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Paladin crews line up to fire their 155mm guns at targets up to 1,750 yards away in the surrounding mountains at Rodriguez Range last week.

Paladin crews line up to fire their 155mm guns at targets up to 1,750 yards away in the surrounding mountains at Rodriguez Range last week. (Erik Slavin / S&S)

Paladin crews line up to fire their 155mm guns at targets up to 1,750 yards away in the surrounding mountains at Rodriguez Range last week.

Paladin crews line up to fire their 155mm guns at targets up to 1,750 yards away in the surrounding mountains at Rodriguez Range last week. (Erik Slavin / S&S)

From left: Pvt. Felipe Lopez and Spc. Christopher Dyer, of the 2nd Infantry Division's 1st Battalion, 15th Field Artillery, Battery A, wait their turn to fire their .50 caliber and 155mm guns at Rodriguez Range Thursday. Firing Paladins at direct targets during training in South Korea is rare, soldiers said.

From left: Pvt. Felipe Lopez and Spc. Christopher Dyer, of the 2nd Infantry Division's 1st Battalion, 15th Field Artillery, Battery A, wait their turn to fire their .50 caliber and 155mm guns at Rodriguez Range Thursday. Firing Paladins at direct targets during training in South Korea is rare, soldiers said. (Erik Slavin / S&S)

Officials say it's probably been at least 10 years since Paladins practiced direct fire here, instead of indirect shots at targets several miles away.

Officials say it's probably been at least 10 years since Paladins practiced direct fire here, instead of indirect shots at targets several miles away. (Erik Slavin / S&S)

RODRIGUEZ RANGE, South Korea — Soldiers on the range Thursday were asking each other about the last time the Paladin Howitzer was used like they were using it.

Certainly not in the last three years, they said. And the range managers couldn’t remember it done in the last 10 years.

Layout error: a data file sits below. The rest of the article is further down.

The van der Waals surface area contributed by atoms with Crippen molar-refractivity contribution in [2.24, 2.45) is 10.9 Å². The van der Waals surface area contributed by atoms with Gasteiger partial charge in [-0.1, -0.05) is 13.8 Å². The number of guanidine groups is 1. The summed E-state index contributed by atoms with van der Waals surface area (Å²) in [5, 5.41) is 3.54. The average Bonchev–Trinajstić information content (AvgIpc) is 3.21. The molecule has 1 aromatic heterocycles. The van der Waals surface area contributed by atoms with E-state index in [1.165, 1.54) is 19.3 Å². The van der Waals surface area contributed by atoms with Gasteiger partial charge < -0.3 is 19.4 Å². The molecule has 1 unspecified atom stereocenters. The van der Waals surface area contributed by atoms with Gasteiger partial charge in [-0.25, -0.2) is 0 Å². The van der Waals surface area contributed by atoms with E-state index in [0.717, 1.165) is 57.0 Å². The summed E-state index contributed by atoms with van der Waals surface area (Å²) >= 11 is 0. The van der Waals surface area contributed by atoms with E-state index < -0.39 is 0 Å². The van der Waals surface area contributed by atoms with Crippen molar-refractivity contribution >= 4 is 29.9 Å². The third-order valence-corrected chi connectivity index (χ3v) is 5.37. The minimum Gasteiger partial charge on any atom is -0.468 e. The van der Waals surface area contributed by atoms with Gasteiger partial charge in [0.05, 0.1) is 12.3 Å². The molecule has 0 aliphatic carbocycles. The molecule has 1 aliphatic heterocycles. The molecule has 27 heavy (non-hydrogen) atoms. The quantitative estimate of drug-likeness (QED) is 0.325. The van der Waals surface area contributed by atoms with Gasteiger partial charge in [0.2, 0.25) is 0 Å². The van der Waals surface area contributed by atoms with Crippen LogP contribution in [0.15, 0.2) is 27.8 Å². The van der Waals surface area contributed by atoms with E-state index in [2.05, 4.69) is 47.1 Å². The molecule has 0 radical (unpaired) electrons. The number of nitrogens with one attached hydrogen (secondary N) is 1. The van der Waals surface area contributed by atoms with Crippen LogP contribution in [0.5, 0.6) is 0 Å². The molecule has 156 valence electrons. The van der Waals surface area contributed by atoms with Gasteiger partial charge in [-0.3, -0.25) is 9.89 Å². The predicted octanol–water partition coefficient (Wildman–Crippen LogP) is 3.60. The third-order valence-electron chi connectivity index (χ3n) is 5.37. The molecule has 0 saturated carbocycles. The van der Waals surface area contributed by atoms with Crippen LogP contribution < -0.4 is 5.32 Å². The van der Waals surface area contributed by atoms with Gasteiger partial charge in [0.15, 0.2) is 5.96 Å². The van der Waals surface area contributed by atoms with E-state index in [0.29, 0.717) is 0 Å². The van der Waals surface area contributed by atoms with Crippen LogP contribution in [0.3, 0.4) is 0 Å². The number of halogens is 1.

Pity the poor wooden and metal targets that were the first in at least a decade to take direct fire from the 155 mm guns of the 2nd Infantry Division’s 1st Battalion, 15th Field Artillery.

Normally, Paladins indirectly fire their weapons in an arc that can strike a target up to 10 miles away.

This time, Paladin crews got to use their guns the way tank crews do: eyeballing a target and firing away.

“You want to blow stuff up, but you never get to see it go poof,” said Spc. Christopher Dyer of Patton Village, Texas. “So this is a change.”

Gunner Spc. Kevin Turner usually lets the Paladin’s computer determine the exact location of an indirect shot. On Thursday, he looked through cross hairs and fired, adjusting after any shot that missed its mark.

“You also get to say ‘fire,’” said Turner, of Corvallis, Ore.

The Paladin crews moved up to their first firing point and shot a .50 caliber machine gun at pop-up targets about 500 yards away.

They moved on to firing the Paladin at structures about 1,750 yards away. On Thursday, Battery A’s MK-19 weapons added extra punch from a ridgeline bordering the valley where the Paladins fired their training rounds.

Some Paladins scored direct hits. Other came close but still did a lot of damage.

While the direct-fire application is new, the training is pretty familiar, Turner said.

“It’s a little more complicated, but it’s a lot more fun,” added crew chief Staff Sgt. Sam Carpenter of Xenia, Ohio.

Batteries A and B also practiced urban operations last week. Although outsidetheir specialty, it’s something that other artillery soldiers are doing in Iraq.

The soldiers raided buildings and searched for high-value targets while facing off against an “opposing force” in the range’s mock village.

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